Youth groups used to be able to pull all sorts of teens together by a single poster advertising “all you can eat burger bash for a buck.” Then, it got a little trickier to get students’ attention amidst the various activities of the 1990s. Now, in most contexts, it’s downright difficult to find time slots to pull a group of youth together and talk. Or have a youth group meeting. Or a campfire.
At one time in American history, teens would sit around a campfire for hours and talk. Well, they still like to do that, just not as often. It wasn’t about the campfire, but the interaction (and occasional romance) among peers, a chance to joke, talk, laugh, and even cry together. That function hasn’t gone away, though, the campfire has burned out a bit. Now, social media provides that reinforcement, as the latest report from youth trends argues. Myspace declines, though it’s music traffic is up. Facebook continues to become more about adults, very old adults even, while Friendster dominates the social networking scene in Asia.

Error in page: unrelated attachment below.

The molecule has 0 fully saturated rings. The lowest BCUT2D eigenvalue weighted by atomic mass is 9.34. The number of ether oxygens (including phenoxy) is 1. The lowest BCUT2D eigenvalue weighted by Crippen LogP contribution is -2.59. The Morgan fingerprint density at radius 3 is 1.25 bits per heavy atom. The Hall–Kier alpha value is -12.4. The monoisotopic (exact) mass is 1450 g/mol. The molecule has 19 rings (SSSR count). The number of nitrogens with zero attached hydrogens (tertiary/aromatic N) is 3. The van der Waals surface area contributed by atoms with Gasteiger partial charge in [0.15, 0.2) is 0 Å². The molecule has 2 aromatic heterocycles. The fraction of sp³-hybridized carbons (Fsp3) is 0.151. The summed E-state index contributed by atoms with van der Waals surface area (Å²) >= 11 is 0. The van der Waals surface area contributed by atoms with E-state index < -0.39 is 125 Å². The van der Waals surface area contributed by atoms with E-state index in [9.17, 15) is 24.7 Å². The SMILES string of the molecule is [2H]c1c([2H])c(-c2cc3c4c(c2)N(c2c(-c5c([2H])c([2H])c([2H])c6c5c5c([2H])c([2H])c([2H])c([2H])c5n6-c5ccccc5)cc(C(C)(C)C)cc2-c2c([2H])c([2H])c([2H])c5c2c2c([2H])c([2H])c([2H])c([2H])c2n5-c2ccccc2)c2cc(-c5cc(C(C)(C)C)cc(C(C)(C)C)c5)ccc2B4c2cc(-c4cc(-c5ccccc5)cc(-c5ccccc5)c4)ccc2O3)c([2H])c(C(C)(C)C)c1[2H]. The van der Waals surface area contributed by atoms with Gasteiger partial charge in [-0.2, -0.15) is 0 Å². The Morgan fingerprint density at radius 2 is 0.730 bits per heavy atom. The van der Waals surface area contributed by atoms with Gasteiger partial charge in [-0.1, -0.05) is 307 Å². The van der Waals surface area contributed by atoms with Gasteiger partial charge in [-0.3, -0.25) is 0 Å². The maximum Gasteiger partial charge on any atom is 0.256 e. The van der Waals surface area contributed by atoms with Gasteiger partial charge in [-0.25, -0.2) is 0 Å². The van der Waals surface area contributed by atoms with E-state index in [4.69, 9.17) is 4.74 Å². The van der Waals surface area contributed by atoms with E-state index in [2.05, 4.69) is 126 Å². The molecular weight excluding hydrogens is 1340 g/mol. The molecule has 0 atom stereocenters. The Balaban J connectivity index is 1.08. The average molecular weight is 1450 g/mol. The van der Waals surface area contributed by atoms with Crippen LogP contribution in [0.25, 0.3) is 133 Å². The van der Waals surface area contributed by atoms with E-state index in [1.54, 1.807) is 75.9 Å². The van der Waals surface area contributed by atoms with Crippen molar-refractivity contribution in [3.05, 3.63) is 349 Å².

I’m excited to read the latest from Douglas Rushkoff, Program or Be Programmed: Ten Commands for Digital Age, a look at the impact of the “text” of social media on us (not just youth).
Some predict a reaction against the digitization of social interactions, that retailers will develop social events that promote “co-shopping” where people get discounts and receive benefits for visiting retailers. It’s quite possible that youth ministry groups can find a renewed interest in certain types of meet-ups that find their origin and coordination in the digital world. Someone is going to be ahead of this trend and get it right, create the model, and many will copy. Anyone already seeing some success here?
[Developed from a post on ymerge.net on 6/18/10]